Integration is a People Process

April 22nd, 2016

Jill Helke, Director, International Partnerships at the International Organization for Migration, addressed the 3rd International Cities of Migration Conference in Toronto on the theme, “Migrants and Cities – New Partnerships to Manage Mobility.” Drawing on the IOM’s long experience in managing human mobility, Helke reflected on the new ‘urban’ development paradigm, sharing lessons from cities as disparate as Mogadishu, Palermo and Athens, and New York, Gaziantep and Quito.

Jill Helke: “Migrants and Cities : New Partnerships to Manage Mobility” – Toronto, March 2, 2016

Helke believes local action on immigrant integration and refugee settlement can inspire a shift in policy and practice at the national level, making a compelling case for “whole-of-government” approaches: “National policies that align with the needs and capacities of local authorities can provide the systemic conditions for effective policy implementation.”

Helke includes some key observations on the links between cities and migration [summary]:

  • Cities as dynamic points of contact. One in 5 migrants world-wide lives in the world’s largest cities, and global mobility is creating new cities of migration every day. Whether for work, safety, education or family, cities are where migrants first come into contact with their new host country. Cities are also where migrants most often settle if or when they return to their countries of origin, bringing with new ideas, skills and tastes.
  • Local authorities as leaders on migration policy and planning. Migration towards cities will continue over the coming decades – including significant population flows triggered by conflicts, disasters, climate change and other shock. Municipal authorities are ideally situated to strengthen their capacities and establish mechanisms to prevent, prepare for, respond to and recover from urban crises. Let’s study and strengthen area-based responses to crises.
  • Migrants as bridge builders in urban planning and development – at home and abroad. Evidence-based approaches, comprehensive urban planning and sound integration policies can result in a “triple win” scenario, simultaneously offering benefits for the migrant, the country of destination and the country of origin.
  • Local leaders as changemakers. The immense potential and contributions of migrants — and the proven benefits — can balance and ultimately drown out negative perceptions about immigration. While overall discourse on migration tends to be set at the top, local leadership and community actors often play the largest role in promoting positive perceptions toward migration and migrants.
  • The private sector has an important role to play. Whether as donors, experts in ethical recruitment and labour supply chain management, or as employers, businesses see value in recruiting skilled migrants and enhancing employee motivation, building new and extending current markets, and ensuring current and future brand loyalty.


Jill Helke: Concluding remarks:

“Integration is not an intellectual process, nor is it some abstract concept that can be reduced to fulfilment of administrative requirements, however important these may be. Integration is a people process – it is felt, breathed and lived in an immediate and personal way, both from the point of view of the migrant and that of the local community. Workplaces, shopping centres, schools, places of worship, community centres and local government offices are the social crucibles where, under the best circumstances, the “alchemy of integration” occurs. Unfortunately, it is also true that under the worst of circumstances, integration can fail, and when it does, the costs are borne on all sides – communities of origin, destination and migrants.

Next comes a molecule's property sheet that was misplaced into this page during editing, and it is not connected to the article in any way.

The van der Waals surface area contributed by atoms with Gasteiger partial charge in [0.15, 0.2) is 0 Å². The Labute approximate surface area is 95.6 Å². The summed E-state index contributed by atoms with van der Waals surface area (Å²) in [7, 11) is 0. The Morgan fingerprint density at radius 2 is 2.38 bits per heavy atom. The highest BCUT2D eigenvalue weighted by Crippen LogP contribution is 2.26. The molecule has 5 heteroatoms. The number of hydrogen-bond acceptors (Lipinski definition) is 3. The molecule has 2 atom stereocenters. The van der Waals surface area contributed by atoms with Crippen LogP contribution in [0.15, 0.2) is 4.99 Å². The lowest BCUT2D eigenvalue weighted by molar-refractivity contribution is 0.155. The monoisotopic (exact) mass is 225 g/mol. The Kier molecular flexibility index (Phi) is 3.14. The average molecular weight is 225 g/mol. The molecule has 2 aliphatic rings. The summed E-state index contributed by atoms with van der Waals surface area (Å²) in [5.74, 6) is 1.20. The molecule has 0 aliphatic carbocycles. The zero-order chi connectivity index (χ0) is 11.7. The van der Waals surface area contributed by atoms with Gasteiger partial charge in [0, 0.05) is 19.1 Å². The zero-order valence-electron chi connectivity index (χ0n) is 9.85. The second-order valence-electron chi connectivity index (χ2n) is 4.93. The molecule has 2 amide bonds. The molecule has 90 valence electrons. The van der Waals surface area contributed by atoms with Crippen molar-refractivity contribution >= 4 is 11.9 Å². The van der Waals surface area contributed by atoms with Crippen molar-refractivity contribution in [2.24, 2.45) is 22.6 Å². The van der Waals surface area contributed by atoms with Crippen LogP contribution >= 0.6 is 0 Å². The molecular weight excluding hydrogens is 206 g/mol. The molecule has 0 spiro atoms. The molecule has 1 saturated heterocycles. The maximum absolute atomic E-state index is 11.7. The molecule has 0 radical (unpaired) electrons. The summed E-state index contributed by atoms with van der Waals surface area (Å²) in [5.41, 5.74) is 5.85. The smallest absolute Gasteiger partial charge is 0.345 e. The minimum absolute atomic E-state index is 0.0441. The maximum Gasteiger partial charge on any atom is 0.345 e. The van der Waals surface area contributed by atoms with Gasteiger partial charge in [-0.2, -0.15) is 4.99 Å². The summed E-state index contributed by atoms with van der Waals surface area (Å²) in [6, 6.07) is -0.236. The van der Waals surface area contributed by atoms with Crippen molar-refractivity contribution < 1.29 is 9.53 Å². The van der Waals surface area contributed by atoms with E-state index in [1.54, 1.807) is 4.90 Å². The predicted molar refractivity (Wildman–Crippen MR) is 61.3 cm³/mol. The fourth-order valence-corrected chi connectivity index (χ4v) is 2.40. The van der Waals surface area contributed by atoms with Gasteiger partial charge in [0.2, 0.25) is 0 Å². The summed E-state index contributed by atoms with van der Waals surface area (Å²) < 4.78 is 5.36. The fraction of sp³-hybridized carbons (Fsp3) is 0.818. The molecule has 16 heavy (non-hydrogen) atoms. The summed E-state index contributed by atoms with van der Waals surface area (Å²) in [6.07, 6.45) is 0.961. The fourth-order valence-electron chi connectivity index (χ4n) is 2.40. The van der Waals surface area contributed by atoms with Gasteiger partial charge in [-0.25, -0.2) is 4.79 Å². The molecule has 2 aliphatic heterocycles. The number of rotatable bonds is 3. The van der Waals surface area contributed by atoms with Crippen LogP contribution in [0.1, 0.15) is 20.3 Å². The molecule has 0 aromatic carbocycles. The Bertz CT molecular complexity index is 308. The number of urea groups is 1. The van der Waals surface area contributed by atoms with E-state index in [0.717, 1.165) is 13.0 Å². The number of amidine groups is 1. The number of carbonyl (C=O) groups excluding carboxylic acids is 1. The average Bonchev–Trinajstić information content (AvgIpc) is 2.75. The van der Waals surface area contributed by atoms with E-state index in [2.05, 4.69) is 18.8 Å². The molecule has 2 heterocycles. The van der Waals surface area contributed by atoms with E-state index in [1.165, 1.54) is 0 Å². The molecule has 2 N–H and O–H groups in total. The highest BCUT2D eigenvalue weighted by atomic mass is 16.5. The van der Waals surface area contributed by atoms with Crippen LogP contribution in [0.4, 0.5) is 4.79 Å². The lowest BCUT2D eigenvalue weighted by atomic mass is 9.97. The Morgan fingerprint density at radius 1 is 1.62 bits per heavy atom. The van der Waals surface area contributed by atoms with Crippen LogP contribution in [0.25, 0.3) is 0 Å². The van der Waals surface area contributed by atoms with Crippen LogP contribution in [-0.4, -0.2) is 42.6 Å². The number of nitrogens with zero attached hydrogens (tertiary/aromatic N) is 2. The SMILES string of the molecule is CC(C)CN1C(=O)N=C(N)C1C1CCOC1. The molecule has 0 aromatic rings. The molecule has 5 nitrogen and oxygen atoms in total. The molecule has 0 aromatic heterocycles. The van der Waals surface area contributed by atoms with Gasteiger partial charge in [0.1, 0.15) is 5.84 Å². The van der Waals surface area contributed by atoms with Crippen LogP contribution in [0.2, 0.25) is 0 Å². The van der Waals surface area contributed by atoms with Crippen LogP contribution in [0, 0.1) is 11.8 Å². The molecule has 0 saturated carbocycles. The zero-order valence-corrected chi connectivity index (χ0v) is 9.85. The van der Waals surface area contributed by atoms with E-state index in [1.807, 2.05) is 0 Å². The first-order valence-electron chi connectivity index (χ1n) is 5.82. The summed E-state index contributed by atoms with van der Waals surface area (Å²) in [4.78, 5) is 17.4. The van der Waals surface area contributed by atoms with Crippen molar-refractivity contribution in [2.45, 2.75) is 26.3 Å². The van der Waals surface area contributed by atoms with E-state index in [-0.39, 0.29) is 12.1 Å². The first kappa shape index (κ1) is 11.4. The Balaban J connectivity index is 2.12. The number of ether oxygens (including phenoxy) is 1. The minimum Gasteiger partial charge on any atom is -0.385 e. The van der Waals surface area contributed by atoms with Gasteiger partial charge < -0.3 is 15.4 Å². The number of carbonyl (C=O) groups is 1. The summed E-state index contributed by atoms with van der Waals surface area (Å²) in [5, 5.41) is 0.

It is therefore important that local governments develop social inclusion policies aimed at providing better living conditions for migrants, thereby promoting more cohesive societies. Migration needs to be included in local development plans. IOM’s latest World Migration Report provides the evidence base for well-managed migration, and the recent Conference on Migrants and Cities clarified the scope and applications of these recommendations. Together, these offer the evidence base and relevant recommendations to comprehensively address ongoing concerns and raise awareness of migration in the contexts of urban planning and development.

This is a starting point for well-governed migration. But what is most important is that migrants should and must be part of the urbanization project; their views and voices should be heard. We must continually ask how best to enable migrants to unleash their potential, how to engage their resources, skills and ideas, to build and revitalize cities. Leadership is key – and not just words, but evident conviction and commitment that infect others with enthusiasm, positive perceptions and engagement, and that spur them to actions.

Congratulations to Canada and to Toronto for having such leaders.”

Video: Watch the full keynote.

Read the transcript [PDF].

More on COM2016 programme and speakers.

Source: 3rd International Cities of Migration Conference, Toronto, March 2, 2016: “Diversity Drives Prosperity.” Presented by the Global Diversity Exchange at Ryerson University, COM2016 convened local government and community leaders, practitioners, experts, activists and policy-makers for a one-day forum and in-depth analysis of the issues and opportunities created by today’s global flows of migration.

COM2016 was a preconference of the 18th National Metropolis, Toronto, March 3-5, 2016, co-hosted by the Association for Canadian Studies.



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